Electronic Tools to Support Nutrition and Physical Activity Behaviour Change: Public and Professional Experiences
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INTRODUCTION: Poor diet and physical inactivity are prevalent and contribute to the “epidemic” of overweight and obesity in Canadian adults. Different strategies can be utilized to help individuals improve their behaviours including electronic tools, more specifically websites and mobile apps. These approaches have gained substantial recent momentum for several different reasons including: a) Internet and mobile devices and their apps are commonly used worldwide, b) they have a broad reach, c) they are versatile (e.g., can incorporate different behaviour change techniques including behaviour self-monitoring and use of goals), and d) may be able to better support behaviour change than traditional methods. Although these tools have strong potential to help improve the behaviours of individuals, and positive outcomes have been seen in research to date, there are several important research gaps that need to be addressed to better optimize use. First, much of the research on these tools has focused on use in research trial settings; few studies have been conducted on individuals using these tools more naturally, outside of this supportive setting. Second, much of the research in this area has focused on quantitative outcomes (e.g., weight loss, change in servings of fruits and vegetables); qualitative data on user and professional experiences with and perceptions of these tools is lacking. Third, numerous different behaviour change techniques, like goal setting and tracking, have been incorporated into these tools, but little information is known about naturalistic use of and experiences with such techniques in these tools. Fourth, different adjuncts (e.g., messaging, professional support) have been added to electronic tools to enhance outcomes, however, little is known about user and professional experiences and perceptions with such supports when used outside of a research trial environment. Lastly, mobile apps have the potential to help enhance the practice of Canadian dietitians, however, little information is available about use of these tools in dietetic practice. This thesis research used a combination of qualitative and quantitative research approaches through five studies that addresses these important research gaps. Studies #1, #2, and #3 evaluated Dietitians of Canada’s web-based eaTracker® (http://www.eaTracker.ca/) “My Goals” feature, as well as dietitian contact-centre support and motivational messaging provided for Ontario users of this tool. The My Goals feature allows individuals to set goals (“ready-made” Specific – Measurable – Achievable – Realistic – Time related goals or “write your own” goals) and track goal related progress using the My Goals Tracker. EatRight Ontario (ERO), an organization that provides free nutrition assistance by toll-free call, email and website for Ontario, Canada residents, added additional adjunct supports for Ontario My Goals users including the opportunity to consult with an ERO contact centre dietitian about their goals, and goal-related motivational email and website delivered messaging. Study #4 examined adult user experiences with and perceptions of nutrition mobile apps for weight management when used outside of a research trial environment. Study #5 examined use of mobile device apps in Canadian dietetic practice. METHODS: The University of Waterloo Office of Research Ethics provided approval for all studies. Study #1: A dataset containing anonymous data on all goals set with the eaTracker® My Goals feature from December 6, 2012 to April 28, 2014 by users ≥19 years of age from Ontario and Alberta, Canada, with active eaTracker® accounts was acquired from Dietitians of Canada. This dataset contained information on: a) self-reported user demographics, b) goals set with the feature, and c) My Goals Tracker use information. “Write your own” goals were categorized by topic area and specificity. Descriptive statistics were used to summarize demographics, goals, and tracker use. Study #2 and #3: eaTracker® users from Ontario and Alberta, Canada who had set a goal with the My Goals feature at least 30 days previously (and for Ontario users, they had to have been signed up to receive ERO motivational messaging for at least 30 days) were recruited using a pop-up box on the eaTracker® website. Recruited participants completed a one-on-one semi-structured qualitative interview in-person, by phone or online, on the My Goals feature and ERO adjunct supports. ERO dietitians were also interviewed, having been recruited via ERO administration. Audio recorded interviews were transcribed. Transcripts were coded and codes were organized into categories using NVivo version 10 (QSR International, Doncaster, Australia). Study #4: Healthy adults who had been using publicly available mobile apps for nutrition behaviour change to manage body weight not for the purpose of a research trial were recruited via social media, posters, and word of mouth to complete a one-on-one in-person semi-structured interview. Transcribed interviews were coded, and codes were organized into categories and subcategories using NVivo 10. Study #5: A survey on diverse aspects of mobile app use in dietetic practice was drafted with different question types (n=49 possible questions), and mounted on the SurveyMonkey® (SurveyMonkey, Palo Alto, California) website following pre-testing by volunteer dietetic interns and dietitians. Dietitians of Canada promoted the final survey to dietitians from January 2012-April 2012 via their monthly member e-newsletter. Quantitative data were analyzed using descriptive statistics, and open-ended questions were coded, and underwent thematic analysis. RESULTS: Study #1: Overall, n=16,511 goal entries (75.4% ready-made; 24.6% write your own) were included for analysis. These goals were set by n=8,067 adult users 19-85 years of age (83.3% female; mean age 41.1±15.0 years, mean body mass index (BMI) 28.8±7.6kg/m2). Of all included ready-made goals, 33.1% were from the “Managing your Weight” category. Of “write your own” goal entries, 42.3% were solely distal goals (most related to weight management); 38.6% addressed nutrition behaviour change (16.6% had unspecific general eating goals); 18.1% addressed physical activity behaviour change (47.3% without information on exercise amount and type). Many “write your own” goals were poor quality (e.g., non-specific) and likely unrealistic (e.g., no sugar). Less than 10% of goals were tracked. Study #2: Participants said goal setting for nutrition and physical activity behaviour change was beneficial, yet it was difficult to follow through with goals. In general, they showed enthusiasm for the My Goals concept, but the current feature had several functional limitations. Suggestions were provided to improve the My Goals feature and that could also be used for the development of future goal setting and tracking tools. Study #3: Although participants were enthusiastic about having the ability to consult with dietitians about their goals, no interviewed Ontario My Goals users had contacted ERO dietitians for goal-related assistance, and ERO dietitians reported encountering few to no individuals seeking this assistance while using My Goals. Limited knowledge of this service was the main explanation for this finding. Participants reported mixed thoughts and preferences on motivational messages (ranging from being helpful supports to not being helpful or wanted). Numerous suggestions were provided to improve both contact centre dietitian support and motivational messaging in the future. Study #4: Participants reported using a variety of apps to help them change their nutrition behaviours; MyFitnessPal® (MyFitnessPal, San Francisco, California) was the most popular. In general, participants reported using them without any professional assistance. Most participants were enthusiastic about these tools; however, challenges were reported. Aspects of the experience users had with using these apps can be divided into the following categories: a) data entry, b) accountability, feedback and progress, c) technical and app-related factors, d) personal factors, and e) obsession. Data entry was done throughout the day for most participants; however, some waited until the end of the day to enter data and others used apps to pre-plan their food intake. Participants liked large food databases; however, sometimes foods were difficult to find. Difficulties estimating portion size and entering mixed dishes and restaurant foods were also reported. Barcode scanners, and data entry shortcuts (e.g., favourites, multi-add) were well liked and used often. Technical concerns (e.g., long loading time) were encountered by some users which sometimes caused them to end use. Personal factors (e.g., self-motivation, privacy, knowledge) also affected use. Some female participants mentioned that apps could promote an obsession with dietary intake recording and calories. Study #5: In total, 139 dietitians answered some questions and 118 completed the survey. Mobile app use in dietetic practice was reported by 57.3%, and 54.2% reported that they had a client ask about or use a nutrition/food app. Just under half of all respondents (40.5%) had recommended nutrition/food apps to clients. Although respondents felt positively about mobile apps, several challenges were mentioned. From open-ended question responses, three themes emerged regarding factors that can affect dietitians’ use of apps and whether they recommend them to clients: mobile device and app factors (access to information/tools, content quality, ease of use, accessibility/compatibility, and cost), personal factors (knowledge, interest, suitability, and willingness/ability to pay), and workplace factors. CONCLUSION: Through evaluating the experiences and perceptions of those using a range of electronic tools and features to support nutrition and physical activity behaviour change outside of a research trial setting, this research provides in-depth information on emerging technology use for this purpose. Not only does this research have direct application to improve Dietitians of Canada’s eaTracker® tools and associated supports, it can also be used to inform the next generation of apps and other electronic tools. This thesis research also provides information relevant to dietitians and other health professionals who work with individuals using electronic tools to support healthier nutrition and physical activity behaviours and body weights.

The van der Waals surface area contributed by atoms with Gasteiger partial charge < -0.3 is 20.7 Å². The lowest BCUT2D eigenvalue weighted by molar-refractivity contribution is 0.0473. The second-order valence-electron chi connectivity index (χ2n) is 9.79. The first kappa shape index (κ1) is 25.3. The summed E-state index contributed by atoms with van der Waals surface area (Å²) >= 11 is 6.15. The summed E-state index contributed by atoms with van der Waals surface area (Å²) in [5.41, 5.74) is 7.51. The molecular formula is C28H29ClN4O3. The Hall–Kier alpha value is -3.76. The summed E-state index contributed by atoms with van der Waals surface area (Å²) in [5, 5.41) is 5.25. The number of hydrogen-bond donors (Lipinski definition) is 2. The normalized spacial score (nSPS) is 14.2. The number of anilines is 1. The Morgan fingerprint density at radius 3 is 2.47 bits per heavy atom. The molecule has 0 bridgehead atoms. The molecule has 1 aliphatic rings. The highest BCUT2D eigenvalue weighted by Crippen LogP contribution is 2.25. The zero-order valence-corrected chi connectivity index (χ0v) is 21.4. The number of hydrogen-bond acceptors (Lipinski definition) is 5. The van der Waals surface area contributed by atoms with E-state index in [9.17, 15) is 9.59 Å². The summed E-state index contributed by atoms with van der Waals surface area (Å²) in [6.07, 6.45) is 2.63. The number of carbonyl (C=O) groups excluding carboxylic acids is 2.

Cite this version of the work
Jessica Lieffers (2016). Electronic Tools to Support Nutrition and Physical Activity Behaviour Change: Public and Professional Experiences. UWSpace. http://hdl.handle.net/10012/10439